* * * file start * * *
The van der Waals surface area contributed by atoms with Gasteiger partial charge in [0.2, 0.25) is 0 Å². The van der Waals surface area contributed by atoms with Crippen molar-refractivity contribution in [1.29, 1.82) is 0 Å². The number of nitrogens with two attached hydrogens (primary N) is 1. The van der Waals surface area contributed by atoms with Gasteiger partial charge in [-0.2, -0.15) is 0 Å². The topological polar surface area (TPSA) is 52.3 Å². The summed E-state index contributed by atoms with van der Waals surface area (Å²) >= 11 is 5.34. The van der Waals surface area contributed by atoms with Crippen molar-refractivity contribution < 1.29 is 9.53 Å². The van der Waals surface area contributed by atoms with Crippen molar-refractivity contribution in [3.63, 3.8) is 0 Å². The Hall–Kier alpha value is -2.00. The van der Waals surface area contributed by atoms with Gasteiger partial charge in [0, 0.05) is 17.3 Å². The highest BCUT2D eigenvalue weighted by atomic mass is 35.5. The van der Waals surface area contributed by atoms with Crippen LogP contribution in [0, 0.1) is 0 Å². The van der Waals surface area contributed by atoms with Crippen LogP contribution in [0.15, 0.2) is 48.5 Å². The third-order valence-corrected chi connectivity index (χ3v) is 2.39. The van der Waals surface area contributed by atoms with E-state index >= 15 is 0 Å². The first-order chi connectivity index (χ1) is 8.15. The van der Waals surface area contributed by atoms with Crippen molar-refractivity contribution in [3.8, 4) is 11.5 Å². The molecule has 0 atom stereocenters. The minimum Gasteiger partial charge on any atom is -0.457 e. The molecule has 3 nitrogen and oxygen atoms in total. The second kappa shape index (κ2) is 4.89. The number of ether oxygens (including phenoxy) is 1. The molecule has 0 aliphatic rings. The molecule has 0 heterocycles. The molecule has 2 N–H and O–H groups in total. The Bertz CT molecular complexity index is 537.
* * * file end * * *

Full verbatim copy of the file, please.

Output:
The van der Waals surface area contributed by atoms with Gasteiger partial charge in [0.2, 0.25) is 0 Å². The van der Waals surface area contributed by atoms with Crippen molar-refractivity contribution in [1.29, 1.82) is 0 Å². The number of nitrogens with two attached hydrogens (primary N) is 1. The van der Waals surface area contributed by atoms with Gasteiger partial charge in [-0.2, -0.15) is 0 Å². The topological polar surface area (TPSA) is 52.3 Å². The summed E-state index contributed by atoms with van der Waals surface area (Å²) >= 11 is 5.34. The van der Waals surface area contributed by atoms with Crippen molar-refractivity contribution < 1.29 is 9.53 Å². The van der Waals surface area contributed by atoms with Crippen molar-refractivity contribution in [3.63, 3.8) is 0 Å². The Hall–Kier alpha value is -2.00. The van der Waals surface area contributed by atoms with Gasteiger partial charge in [0, 0.05) is 17.3 Å². The highest BCUT2D eigenvalue weighted by atomic mass is 35.5. The van der Waals surface area contributed by atoms with Crippen LogP contribution in [0, 0.1) is 0 Å². The van der Waals surface area contributed by atoms with Crippen LogP contribution in [0.15, 0.2) is 48.5 Å². The third-order valence-corrected chi connectivity index (χ3v) is 2.39. The van der Waals surface area contributed by atoms with E-state index >= 15 is 0 Å². The first-order chi connectivity index (χ1) is 8.15. The van der Waals surface area contributed by atoms with Crippen molar-refractivity contribution in [3.8, 4) is 11.5 Å². The molecule has 0 atom stereocenters. The minimum Gasteiger partial charge on any atom is -0.457 e. The molecule has 3 nitrogen and oxygen atoms in total. The second kappa shape index (κ2) is 4.89. The number of ether oxygens (including phenoxy) is 1. The molecule has 0 aliphatic rings. The molecule has 0 heterocycles. The molecule has 2 N–H and O–H groups in total. The Bertz CT molecular complexity index is 537.